I yelled at the other bunker to get back to their blown up tent and retrieve rifles, ammo and grenades. I low crawled back to mine and grabbed two bandoliers of grenades and a weapon, then made it back to the bunker with Sgt. Bailey who was seriously wounded and missing part of his right hand. I gave Bailey?s rifle to another Marine and hastily bandaged his hand which was bleeding profusely. As I wrapped the bandage, Bailey asked me for a favor. ?Please, he said, point that .45 somewhere else?. I realized while I was wrapping the bandage with one hand, I had my pistol in my other hand cocked and off safety aimed right at his head. I still have nightmares about that!
By now, the enemy had passed through our radar site and was in the process of attacking the battalion CP and a section of Seabees further inside the base. Friendly fire was impacting our position. Somebody started firing a recoilless rifle at enemy to our rear adding to the confusion. I about crapped my pants when a rocket-propelled recoilless round passed by me at shoulder level.
About this time I heard a strange hissing sound and saw a small flash of light in front of our bunker. I peeped over the sandbags and saw three NVA walking around like they owned the place. They were half naked and had large canvas bags slung over their bare chests. In the bags were explosive charges, which they were tossing at the radar and our bunkers.
I brought my rifle up and put a full magazine downrange (every time I see that Sgt. Grit T shirt saying, ?When in Doubt, Empty the Magazine?, I have to laugh).
All three dropped to the ground as soon as I started firing. I?m pretty sure I missed all of them because they continued to hurl more stuff at us from a ditch about fifteen yards to our front. Oddly, none of the stuff they were throwing exploded. One or two of them hissed and fizzled, but no bang, thank God.
I snatched up one of the grenade bandoliers with the idea to return the favor. I yanked the first one out of the pouch and went through the mental drill all of us were taught. Pull pin, throw grenade. Yell ?Grenade?. Count to five. Wait for it to go off. And wait, and wait. What the F? Must be a dud. Grab another grenade, Chuck it. No explosion. Double what the F? Throw another one. Then another. Nothing!
The nameless Lance Corporal whom I had instructed to prep the grenade bandoliers was in the bunker with me. He said something like, ?Sergeant, I know what the problem is. Take the tape off the grenade before you throw it.? I looked down at the grenade in my hand just pulled out of the bandolier. There was a band of electrical tape wound around the body of the grenade and the spoon. TRIPLE WHAT THE F!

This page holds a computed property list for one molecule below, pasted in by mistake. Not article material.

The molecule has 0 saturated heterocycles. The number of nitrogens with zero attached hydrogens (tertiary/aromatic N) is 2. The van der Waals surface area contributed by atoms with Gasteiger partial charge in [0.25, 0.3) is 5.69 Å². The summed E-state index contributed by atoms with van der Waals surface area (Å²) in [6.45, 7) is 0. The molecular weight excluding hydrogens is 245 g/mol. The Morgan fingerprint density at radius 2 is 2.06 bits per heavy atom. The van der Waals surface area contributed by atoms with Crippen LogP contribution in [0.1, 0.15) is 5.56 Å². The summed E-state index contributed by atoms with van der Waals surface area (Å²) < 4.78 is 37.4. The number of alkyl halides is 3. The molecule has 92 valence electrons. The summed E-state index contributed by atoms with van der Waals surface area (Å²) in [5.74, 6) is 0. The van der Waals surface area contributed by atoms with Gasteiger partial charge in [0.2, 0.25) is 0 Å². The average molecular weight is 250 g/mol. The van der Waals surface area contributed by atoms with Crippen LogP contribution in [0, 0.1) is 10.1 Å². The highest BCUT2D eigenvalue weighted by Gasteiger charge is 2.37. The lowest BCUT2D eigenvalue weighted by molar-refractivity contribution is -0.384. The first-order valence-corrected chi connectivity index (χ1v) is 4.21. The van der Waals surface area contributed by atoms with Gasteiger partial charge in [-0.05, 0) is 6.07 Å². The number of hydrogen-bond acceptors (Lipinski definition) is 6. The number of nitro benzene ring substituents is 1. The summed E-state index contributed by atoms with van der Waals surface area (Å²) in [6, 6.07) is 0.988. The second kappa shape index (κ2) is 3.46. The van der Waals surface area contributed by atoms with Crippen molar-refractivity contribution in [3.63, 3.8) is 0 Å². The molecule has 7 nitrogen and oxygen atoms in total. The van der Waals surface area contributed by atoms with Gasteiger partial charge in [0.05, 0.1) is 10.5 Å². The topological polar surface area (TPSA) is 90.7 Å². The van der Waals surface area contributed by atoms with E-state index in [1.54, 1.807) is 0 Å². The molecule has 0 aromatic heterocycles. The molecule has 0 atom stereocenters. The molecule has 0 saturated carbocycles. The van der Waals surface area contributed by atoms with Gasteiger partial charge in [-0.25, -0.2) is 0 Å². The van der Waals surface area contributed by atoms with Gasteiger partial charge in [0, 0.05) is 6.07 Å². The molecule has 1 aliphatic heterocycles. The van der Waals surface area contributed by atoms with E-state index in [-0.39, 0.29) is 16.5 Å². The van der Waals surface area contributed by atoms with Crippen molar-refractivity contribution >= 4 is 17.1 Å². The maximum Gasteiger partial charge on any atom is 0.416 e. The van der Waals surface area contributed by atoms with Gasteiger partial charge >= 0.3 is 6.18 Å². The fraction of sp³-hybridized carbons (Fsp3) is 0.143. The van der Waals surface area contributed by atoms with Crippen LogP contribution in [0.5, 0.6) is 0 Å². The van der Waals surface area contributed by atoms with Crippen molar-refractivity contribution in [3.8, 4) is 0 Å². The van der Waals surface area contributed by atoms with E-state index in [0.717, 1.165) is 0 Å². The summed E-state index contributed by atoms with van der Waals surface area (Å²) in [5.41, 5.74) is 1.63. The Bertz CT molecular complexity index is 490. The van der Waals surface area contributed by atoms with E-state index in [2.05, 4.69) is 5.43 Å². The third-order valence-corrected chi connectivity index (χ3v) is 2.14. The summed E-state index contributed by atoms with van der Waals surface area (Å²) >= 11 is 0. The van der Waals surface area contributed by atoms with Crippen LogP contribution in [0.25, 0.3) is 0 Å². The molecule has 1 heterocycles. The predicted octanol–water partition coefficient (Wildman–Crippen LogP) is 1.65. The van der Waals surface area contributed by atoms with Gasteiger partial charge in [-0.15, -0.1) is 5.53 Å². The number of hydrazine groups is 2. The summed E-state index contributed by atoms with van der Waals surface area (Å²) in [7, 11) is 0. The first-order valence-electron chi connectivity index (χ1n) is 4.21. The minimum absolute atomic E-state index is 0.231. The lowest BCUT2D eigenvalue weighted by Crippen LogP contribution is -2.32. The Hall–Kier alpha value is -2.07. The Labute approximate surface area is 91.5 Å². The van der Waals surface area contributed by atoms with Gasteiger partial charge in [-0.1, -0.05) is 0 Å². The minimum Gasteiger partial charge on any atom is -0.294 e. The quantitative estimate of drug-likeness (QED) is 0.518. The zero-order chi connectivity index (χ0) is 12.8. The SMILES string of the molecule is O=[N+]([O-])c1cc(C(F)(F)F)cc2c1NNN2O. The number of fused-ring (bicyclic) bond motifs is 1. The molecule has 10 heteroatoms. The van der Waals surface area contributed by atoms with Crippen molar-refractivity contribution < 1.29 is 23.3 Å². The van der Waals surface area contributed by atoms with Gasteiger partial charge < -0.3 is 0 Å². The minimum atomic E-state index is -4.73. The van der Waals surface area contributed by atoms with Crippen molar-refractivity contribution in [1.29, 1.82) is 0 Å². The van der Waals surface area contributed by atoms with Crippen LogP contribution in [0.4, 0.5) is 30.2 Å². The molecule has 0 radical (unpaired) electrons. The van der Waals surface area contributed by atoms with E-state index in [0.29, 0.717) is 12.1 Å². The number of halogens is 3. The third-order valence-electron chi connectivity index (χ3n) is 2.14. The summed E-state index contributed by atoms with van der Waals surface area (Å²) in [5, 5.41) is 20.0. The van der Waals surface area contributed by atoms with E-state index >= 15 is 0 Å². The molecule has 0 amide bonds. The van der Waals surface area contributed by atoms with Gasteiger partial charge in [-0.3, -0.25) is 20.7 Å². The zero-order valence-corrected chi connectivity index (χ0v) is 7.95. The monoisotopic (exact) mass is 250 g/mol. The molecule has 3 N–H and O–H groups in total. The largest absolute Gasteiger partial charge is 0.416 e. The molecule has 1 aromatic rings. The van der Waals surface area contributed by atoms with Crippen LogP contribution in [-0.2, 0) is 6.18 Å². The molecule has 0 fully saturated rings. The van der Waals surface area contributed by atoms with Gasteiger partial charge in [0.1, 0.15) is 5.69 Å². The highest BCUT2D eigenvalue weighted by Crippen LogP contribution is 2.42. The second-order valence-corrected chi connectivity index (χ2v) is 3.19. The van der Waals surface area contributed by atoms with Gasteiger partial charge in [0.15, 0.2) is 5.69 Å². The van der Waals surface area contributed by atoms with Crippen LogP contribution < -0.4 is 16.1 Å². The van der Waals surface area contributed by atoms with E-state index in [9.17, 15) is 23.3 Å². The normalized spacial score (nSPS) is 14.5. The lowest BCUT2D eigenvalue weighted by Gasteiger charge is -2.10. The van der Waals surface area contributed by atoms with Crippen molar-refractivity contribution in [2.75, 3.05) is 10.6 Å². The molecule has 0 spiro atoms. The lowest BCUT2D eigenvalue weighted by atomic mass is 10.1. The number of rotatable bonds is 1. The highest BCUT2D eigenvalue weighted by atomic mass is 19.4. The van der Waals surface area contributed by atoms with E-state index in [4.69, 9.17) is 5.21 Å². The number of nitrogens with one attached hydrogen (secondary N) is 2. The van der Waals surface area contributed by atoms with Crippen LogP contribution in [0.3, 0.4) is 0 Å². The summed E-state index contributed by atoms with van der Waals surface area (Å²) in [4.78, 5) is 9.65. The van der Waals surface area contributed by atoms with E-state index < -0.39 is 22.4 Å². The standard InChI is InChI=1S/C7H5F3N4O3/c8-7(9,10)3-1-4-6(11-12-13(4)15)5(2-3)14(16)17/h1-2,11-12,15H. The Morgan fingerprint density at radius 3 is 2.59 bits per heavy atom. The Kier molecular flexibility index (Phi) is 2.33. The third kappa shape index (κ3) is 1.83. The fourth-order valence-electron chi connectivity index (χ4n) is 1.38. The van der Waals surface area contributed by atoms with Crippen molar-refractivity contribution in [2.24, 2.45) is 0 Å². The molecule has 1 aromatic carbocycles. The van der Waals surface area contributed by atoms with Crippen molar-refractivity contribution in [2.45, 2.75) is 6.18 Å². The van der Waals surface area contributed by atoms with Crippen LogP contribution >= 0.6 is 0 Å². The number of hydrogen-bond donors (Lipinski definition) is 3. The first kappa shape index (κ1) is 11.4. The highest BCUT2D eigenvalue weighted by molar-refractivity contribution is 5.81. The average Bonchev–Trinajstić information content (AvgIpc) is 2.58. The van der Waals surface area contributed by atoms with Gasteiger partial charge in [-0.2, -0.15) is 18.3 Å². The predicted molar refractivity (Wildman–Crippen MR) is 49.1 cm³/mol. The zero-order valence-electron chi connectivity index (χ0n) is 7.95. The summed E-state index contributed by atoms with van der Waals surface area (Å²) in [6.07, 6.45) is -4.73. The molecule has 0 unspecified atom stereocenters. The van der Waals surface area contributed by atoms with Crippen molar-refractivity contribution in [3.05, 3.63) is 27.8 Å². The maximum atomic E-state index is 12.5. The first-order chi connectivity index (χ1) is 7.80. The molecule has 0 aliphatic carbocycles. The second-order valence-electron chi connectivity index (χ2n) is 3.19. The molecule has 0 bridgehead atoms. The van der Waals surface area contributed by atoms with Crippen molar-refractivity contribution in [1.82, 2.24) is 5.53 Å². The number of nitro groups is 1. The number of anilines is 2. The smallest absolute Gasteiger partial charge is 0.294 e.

The Lance Corporal said, ?I was afraid they would go off in the bandoliers, so I taped all of them up for safety?.
I had just thrown four grenades at the enemy with spoons taped up. It?s raining and it?s wet. The grenades are wet. The tape will loosen and the grenades will eventually go off. But they ain?t gonna go off any fricking time soon! I wanted to strangle this guy.
The other Marines frantically un-wrapped the remaining grenades and handed them to me. I threw three more and this time they went off. We had no more activity to our front after that. The rest of the night into the next day went by in a blur, but I do remember praying for dawn.
I also remember sitting in that bunker, seething mad at myself for everything that went wrong. We had gotten our asses kicked in a very bad way and I was responsible for the actions of my team. They were trained as radar operators and had very little in the way of infantry training prior to going to Viet-Nam. All they had was an abbreviated two week ITR and a one week orientation at Pendleton before deployment. Also, this incident happened at a very bad time for the Marine Corps. The war had lost all support at home (sound familiar?) and we had discipline problems, drugs, racial issues and fraggings going on. I had considered making the Marine Corps my career, but it was after my less than stellar performance as leader of this motley crew, I decided not to re-up.
Back to the more humorous aspect of this story. In the morning, I looked around and there was a lot of strange looking stuff strewn about our area. Interspersed with my taped up grenades were several unexploded ChiComs and what looked to be hastily improvised explosive devices. Some were made of discarded soda and beer cans. There were also a couple of long pipes, later identified as un-exploded Bangalore torpedoes, shoved under our tents and equipment
Fearing the taped up M26?s with the pins pulled lying on wet ground might go off, I got on the horn and requested EOD respond. When they got there, the Gunny in charge asked me if I knew anything about the taped up grenades. I can?t remember what I told him, but I know I had a red face while doing it.
I think his comments to me after his people cleaned up the explosive devices kind of summed up the whole episode. He told me we were damn lucky to be alive. The enemy had attacked under the cover of heavy rain and much of their explosives were rendered useless by moisture. Our Counter Mortar Radar was the primary target and bore the brunt of the initial assault. The enemy timing was screwed up as well. The sappers hit us at the same time their mortar barrage landed. Several were killed by their own fire.
Bottom line, if it weren?t for the rain, a disorganized enemy and forcing my guys to build bunkers and fill sandbags, my writing career would have been over long ago.
Sadly, thirteen Marines lost their lives that night and we had over thirty wounded. Enemy casualties were estimated at forty KIA. Sgt. Bailey was med-evac?d at first light and that was the last I ever saw of him. I?ve tried over the years to look him up on various websites and buddy locators, but no luck. Jim, if you are reading this, get in touch, will ya?
I?m attaching a picture of some of the unexploded ordinance EOD gathered together to blow in place. One of those taped up M26 Fragmentation Grenades is visible in the center of the picture. Also pictured – our sandbagged Radar (before getting nuked) and our personnel tent at LZ Ross, blown to hell by mortars and satchel charges on my Alive Day, January 6, 1970.
Moral of the story, check your weapons and ammo every day. Dig deep holes. Trust no one to do a critical job without supervision. Say your prayers and God Bless the Marine Corps!